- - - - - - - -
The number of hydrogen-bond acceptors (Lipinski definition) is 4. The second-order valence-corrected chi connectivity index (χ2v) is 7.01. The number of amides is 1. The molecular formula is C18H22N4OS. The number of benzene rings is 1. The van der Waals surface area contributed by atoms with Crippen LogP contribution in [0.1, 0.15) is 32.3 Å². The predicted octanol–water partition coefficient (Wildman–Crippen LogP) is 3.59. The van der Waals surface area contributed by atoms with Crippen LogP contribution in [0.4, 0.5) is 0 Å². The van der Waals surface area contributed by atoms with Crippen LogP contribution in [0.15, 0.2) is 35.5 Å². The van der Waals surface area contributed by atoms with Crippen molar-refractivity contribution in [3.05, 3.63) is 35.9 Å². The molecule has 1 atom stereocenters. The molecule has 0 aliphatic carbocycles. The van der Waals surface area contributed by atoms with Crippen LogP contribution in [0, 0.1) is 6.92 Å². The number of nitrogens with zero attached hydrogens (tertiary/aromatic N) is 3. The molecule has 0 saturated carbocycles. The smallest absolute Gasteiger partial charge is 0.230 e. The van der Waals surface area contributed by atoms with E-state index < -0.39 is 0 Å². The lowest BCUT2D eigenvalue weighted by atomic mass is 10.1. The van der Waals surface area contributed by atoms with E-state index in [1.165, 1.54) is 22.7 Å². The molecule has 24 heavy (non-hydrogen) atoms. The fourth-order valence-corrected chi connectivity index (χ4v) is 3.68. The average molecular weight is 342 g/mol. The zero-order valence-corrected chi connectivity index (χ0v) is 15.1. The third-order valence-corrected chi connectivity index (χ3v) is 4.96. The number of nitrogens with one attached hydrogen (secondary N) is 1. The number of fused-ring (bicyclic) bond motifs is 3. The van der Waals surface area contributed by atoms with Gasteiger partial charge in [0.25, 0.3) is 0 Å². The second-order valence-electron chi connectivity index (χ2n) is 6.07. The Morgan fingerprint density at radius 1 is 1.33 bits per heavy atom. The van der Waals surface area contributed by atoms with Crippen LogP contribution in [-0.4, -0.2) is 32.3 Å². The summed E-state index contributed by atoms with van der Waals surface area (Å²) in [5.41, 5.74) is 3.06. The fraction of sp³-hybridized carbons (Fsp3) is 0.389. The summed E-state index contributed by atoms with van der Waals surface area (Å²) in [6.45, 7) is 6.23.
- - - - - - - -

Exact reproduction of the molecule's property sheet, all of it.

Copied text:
The number of hydrogen-bond acceptors (Lipinski definition) is 4. The second-order valence-corrected chi connectivity index (χ2v) is 7.01. The number of amides is 1. The molecular formula is C18H22N4OS. The number of benzene rings is 1. The van der Waals surface area contributed by atoms with Crippen LogP contribution in [0.1, 0.15) is 32.3 Å². The predicted octanol–water partition coefficient (Wildman–Crippen LogP) is 3.59. The van der Waals surface area contributed by atoms with Crippen LogP contribution in [0.4, 0.5) is 0 Å². The van der Waals surface area contributed by atoms with Crippen LogP contribution in [0.15, 0.2) is 35.5 Å². The van der Waals surface area contributed by atoms with Crippen molar-refractivity contribution in [3.05, 3.63) is 35.9 Å². The molecule has 1 atom stereocenters. The molecule has 0 aliphatic carbocycles. The van der Waals surface area contributed by atoms with Crippen LogP contribution in [0, 0.1) is 6.92 Å². The number of nitrogens with zero attached hydrogens (tertiary/aromatic N) is 3. The molecule has 0 saturated carbocycles. The smallest absolute Gasteiger partial charge is 0.230 e. The van der Waals surface area contributed by atoms with E-state index < -0.39 is 0 Å². The lowest BCUT2D eigenvalue weighted by atomic mass is 10.1. The van der Waals surface area contributed by atoms with E-state index in [1.165, 1.54) is 22.7 Å². The molecule has 24 heavy (non-hydrogen) atoms. The fourth-order valence-corrected chi connectivity index (χ4v) is 3.68. The average molecular weight is 342 g/mol. The zero-order valence-corrected chi connectivity index (χ0v) is 15.1. The third-order valence-corrected chi connectivity index (χ3v) is 4.96. The number of nitrogens with one attached hydrogen (secondary N) is 1. The number of fused-ring (bicyclic) bond motifs is 3. The van der Waals surface area contributed by atoms with Gasteiger partial charge in [0.25, 0.3) is 0 Å². The second-order valence-electron chi connectivity index (χ2n) is 6.07. The Morgan fingerprint density at radius 1 is 1.33 bits per heavy atom. The van der Waals surface area contributed by atoms with Crippen LogP contribution in [-0.4, -0.2) is 32.3 Å². The summed E-state index contributed by atoms with van der Waals surface area (Å²) in [5.41, 5.74) is 3.06. The fraction of sp³-hybridized carbons (Fsp3) is 0.389. The summed E-state index contributed by atoms with van der Waals surface area (Å²) in [6.45, 7) is 6.23.